This week in Jerusalem: Money time

A weekly round-up of city affairs.

 THE 2023 overall municipal budget: A record-breaking NIS 14.4 billion.  (photo credit: YONATAN SINDEL/FLASH90)
THE 2023 overall municipal budget: A record-breaking NIS 14.4 billion.
(photo credit: YONATAN SINDEL/FLASH90)

Money time 

The 2023 municipal budget was approved earlier this week by the local Finance Committee and stands at NIS 8.42 billion, an increase of NIS 2 billion over 2019. The overall municipal budget for 2023 is NIS 14.4 billion, a record high compared to NIS 12.6 billion in 2022; NIS 12.3 billion in 2021; and NIS 11.2 billion in 2020. 

The budget consists of a current and a development budget. Some important sections include an education budget of NIS 2.8 billion (15%); a planning administration budget of approximately NIS 168 million (a 14% increase), which includes a 20% increase for transportation and infrastructure development); and a community administration budget of NIS 1.3 billion (9% increase).

The budget proposal was submitted on Thursday for final approval of the city council.

Growing campus

The municipality has granted the Jerusalem College of Technology (JCT) an excavation permit for its new Tal Campus, the new permanent home for 3,000 religious women students. It will provide increased opportunities to pursue higher education and attain quality employment in engineering, healthcare, and hi-tech. 

The campus will span 1.4 hectares and is projected to cost approximately NIS 444 m., of which JCT has raised NIS 260 m. It will also house the Beren Center for Engineering, the Helmsley Center of Life and Health Sciences, the Friedman Center for Business and Management Studies, and the Tessler-Glina Cafeteria. According to Israel’s Central Bureau of Statistics, in 2022 women represented 28% of employees with core technological jobs in the hi-tech workforce. At JCT, over half (53%) of the students studying computer science are women.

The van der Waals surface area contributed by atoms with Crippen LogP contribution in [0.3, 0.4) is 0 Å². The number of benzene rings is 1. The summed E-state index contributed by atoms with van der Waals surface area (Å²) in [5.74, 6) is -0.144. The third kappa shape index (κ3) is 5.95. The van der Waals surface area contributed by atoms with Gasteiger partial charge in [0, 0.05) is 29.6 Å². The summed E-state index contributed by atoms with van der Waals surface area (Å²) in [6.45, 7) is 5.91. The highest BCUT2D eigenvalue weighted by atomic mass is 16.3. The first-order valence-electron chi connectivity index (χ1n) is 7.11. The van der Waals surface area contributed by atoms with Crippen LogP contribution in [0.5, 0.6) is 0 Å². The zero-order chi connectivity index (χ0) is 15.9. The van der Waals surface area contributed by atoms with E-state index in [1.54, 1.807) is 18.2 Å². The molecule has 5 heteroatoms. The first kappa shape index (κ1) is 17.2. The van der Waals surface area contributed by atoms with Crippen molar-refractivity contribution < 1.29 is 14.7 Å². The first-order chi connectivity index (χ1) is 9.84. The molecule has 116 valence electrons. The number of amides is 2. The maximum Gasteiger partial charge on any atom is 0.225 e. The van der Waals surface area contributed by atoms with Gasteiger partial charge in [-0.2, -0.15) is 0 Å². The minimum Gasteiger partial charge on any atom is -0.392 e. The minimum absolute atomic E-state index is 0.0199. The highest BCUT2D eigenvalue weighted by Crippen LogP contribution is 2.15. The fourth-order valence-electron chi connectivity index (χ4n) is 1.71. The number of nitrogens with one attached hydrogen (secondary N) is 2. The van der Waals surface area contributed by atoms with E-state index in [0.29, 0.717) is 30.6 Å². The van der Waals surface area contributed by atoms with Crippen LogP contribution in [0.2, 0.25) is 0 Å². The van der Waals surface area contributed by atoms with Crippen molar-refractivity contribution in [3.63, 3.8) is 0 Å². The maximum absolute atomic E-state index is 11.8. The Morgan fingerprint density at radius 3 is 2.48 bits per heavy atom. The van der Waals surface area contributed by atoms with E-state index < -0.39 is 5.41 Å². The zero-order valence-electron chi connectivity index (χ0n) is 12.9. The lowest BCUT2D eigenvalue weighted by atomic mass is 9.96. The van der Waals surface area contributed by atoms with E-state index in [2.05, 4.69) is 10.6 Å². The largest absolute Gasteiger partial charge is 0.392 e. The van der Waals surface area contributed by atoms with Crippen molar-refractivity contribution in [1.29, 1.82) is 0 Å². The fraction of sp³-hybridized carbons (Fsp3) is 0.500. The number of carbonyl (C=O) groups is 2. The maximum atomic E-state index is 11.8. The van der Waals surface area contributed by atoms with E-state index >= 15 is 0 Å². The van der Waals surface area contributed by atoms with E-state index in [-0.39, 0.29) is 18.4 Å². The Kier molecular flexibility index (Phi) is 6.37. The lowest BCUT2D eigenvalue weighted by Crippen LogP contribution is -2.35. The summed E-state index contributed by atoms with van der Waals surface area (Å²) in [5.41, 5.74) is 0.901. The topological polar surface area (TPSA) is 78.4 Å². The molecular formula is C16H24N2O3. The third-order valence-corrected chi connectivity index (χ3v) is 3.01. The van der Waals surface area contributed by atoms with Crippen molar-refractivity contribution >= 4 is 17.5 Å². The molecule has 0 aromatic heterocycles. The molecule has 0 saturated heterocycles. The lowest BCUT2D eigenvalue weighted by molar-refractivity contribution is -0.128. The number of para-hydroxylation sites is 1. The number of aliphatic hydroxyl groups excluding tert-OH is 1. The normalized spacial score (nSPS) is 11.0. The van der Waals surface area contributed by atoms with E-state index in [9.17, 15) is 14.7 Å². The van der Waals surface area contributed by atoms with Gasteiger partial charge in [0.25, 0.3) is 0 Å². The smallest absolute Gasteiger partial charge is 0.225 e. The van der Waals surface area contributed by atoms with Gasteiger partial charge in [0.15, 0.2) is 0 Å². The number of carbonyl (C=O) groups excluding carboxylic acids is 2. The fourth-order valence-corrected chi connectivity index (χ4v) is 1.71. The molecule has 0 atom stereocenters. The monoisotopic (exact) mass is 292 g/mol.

A rendering of what the project will look like once completed. (credit: STUDIO BONSAI)
A rendering of what the project will look like once completed. (credit: STUDIO BONSAI)

This initiative of JCT – home to approximately 5,000 students from religious backgrounds, making it Jerusalem’s second-largest academic institution – aligns with plans to position the capital as a national hub for academic excellence in science and technology.

See you in court

A lawsuit filed by two fans of the Beitar Jerusalem Football Club alleges that the municipality, which owns Teddy Stadium, and the Ariel company, which operates the venue, are negligent in enforcing the no-smoking ban in the stadium. As a result, fans are suffering the effects of passive smoking in the venue.

The two fans who filed the lawsuit have asked the court to ensure that the defendants provide a specific date by which smoking in the stadium will be eradicated. They are also demanding financial compensation for team members for exposure to second-hand smoke, as well as an assurance that the law will not be further violated in this regard.